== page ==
Navigation Links
Molecular meet and greet
Date:8/18/2011

Boston, Mass. (Aug. 19, 2011)Researchers at Harvard Medical School have discovered that structural elements in the cell play a crucial role in organizing the motion of cell-surface receptors, proteins that enable cells to receive signals from other parts of the organism.

This discovery, published in the Aug. 19 issue of the journal Cell, fills a fundamental gap in the understanding of how cells relate to biochemical signals, including pharmaceuticals, and could have profound implications for drug development and the treatment of cancer and other diseases.

The findings are already prompting the design of a new lecture on cell signaling in one basic biochemistry course at HMS.

"We found that the way the receptors are organized in the membrane and the way they move around are controlled by the cytoskeleton," said Khuloud Jaqaman, instructor in the Department of Systems Biology at HMS and first author of the study. This dynamic organization promotes signaling function by encouraging receptors to cluster, even if briefly, she said.

Jaqaman and Gaudenz Danuser, HMS professor of cell biology, working with Sergio Grinstein from the Hospital for Sick Children in Toronto as well as colleagues at the University of Alberta, Edmonton, studied the motion of CD36, a receptor in human macrophages, a type of white blood cell that plays a role in immune response. CD36 detects oxidized LDL (oxLDL), a lipoprotein implicated in atherosclerosis.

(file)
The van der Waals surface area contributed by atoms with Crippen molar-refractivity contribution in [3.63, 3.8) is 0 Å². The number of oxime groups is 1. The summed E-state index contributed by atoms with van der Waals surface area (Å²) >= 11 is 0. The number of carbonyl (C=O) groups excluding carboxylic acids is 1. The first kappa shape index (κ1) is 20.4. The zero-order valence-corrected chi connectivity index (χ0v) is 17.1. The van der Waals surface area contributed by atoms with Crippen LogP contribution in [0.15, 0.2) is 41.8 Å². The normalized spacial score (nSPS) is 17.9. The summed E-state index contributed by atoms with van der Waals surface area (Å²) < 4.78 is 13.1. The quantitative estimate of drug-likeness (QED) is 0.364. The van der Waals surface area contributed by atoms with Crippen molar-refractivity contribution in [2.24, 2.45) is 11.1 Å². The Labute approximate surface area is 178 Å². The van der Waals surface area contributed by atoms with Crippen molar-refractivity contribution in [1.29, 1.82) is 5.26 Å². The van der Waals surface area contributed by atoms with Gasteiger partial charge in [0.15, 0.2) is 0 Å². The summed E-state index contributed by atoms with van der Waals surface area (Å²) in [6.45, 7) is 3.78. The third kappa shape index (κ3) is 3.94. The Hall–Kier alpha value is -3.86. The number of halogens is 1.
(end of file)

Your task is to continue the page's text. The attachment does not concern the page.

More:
Receptors are like the antennas in a cell's communication system with the world outside their membrane. The cytoskeleton, which includes a fine meshwork of actin fibers and an array of radiating microtubules, gives the cell its shape.

Like many receptors, CD36 can't work alone; a group of receptors must cluster together to send a signal into the cell. Until now, very little was known about how those functional groups of receptors formed. The cell and receptors were thought to wait "at rest" until a chemical signal happened to appear, causing receptors to coalesce.

This study reveals a much more dynamic "before" picture, with structures that precondition the cell to respond to signals. The researchers say that their work clearly demonstrates how "resting" receptor movements are functionally relevant to the transmission of signals into the cell.

Grinstein, a senior scientist at Toronto's Hospital for Sick Children whose interests include understanding how macrophages work, approached Danuser for imaging and analysis expertise. Grinstein wanted to study CD36 at the single-molecule level in live cells and in real time under a microscope.

Using an automated particle-tracking algorithm she had developed to overcome the challenges of imaging such minute, complex interactions, Jaqaman analyzed these single-molecule movies to dissect the receptor behavior and its regulation.

The movies reveal three kinds of motion by the receptors, which are sensitive to strands of the cytoskeleton's actin meshwork adjacent to the cell surface. As receptors roam about, they bump into these strands, slowing, stopping or changing direction. Some wander freely about the surface of the cell. Others become temporarily stuck inside a pocket of the mesh, as if trapped in a cage. Finally, some of the receptors travel linear paths.

These paths follow elongated "corridors" alongside the cell's microtubules, another part of the cell's cytoskeleton, radiating in more-or-less straight lines from the nucleus.

How the corridors form remains a mystery. The researchers suspect that they emerge from interactions between microtubules and actin, which remove actin strands from the path of the receptors.

In these narrow corridors free of actin strands, receptors scurry to and fro with more freedom, regularly bumping into one another, forming clusters that stick together fleetingly and then drift apart.

The researches suspected that these pre-formed clusters aid in signaling, so to test that theory, they disrupted the cytoskeleton. Sure enough, when the corridors disappeared, the cell no longer responded effectively to oxLDL.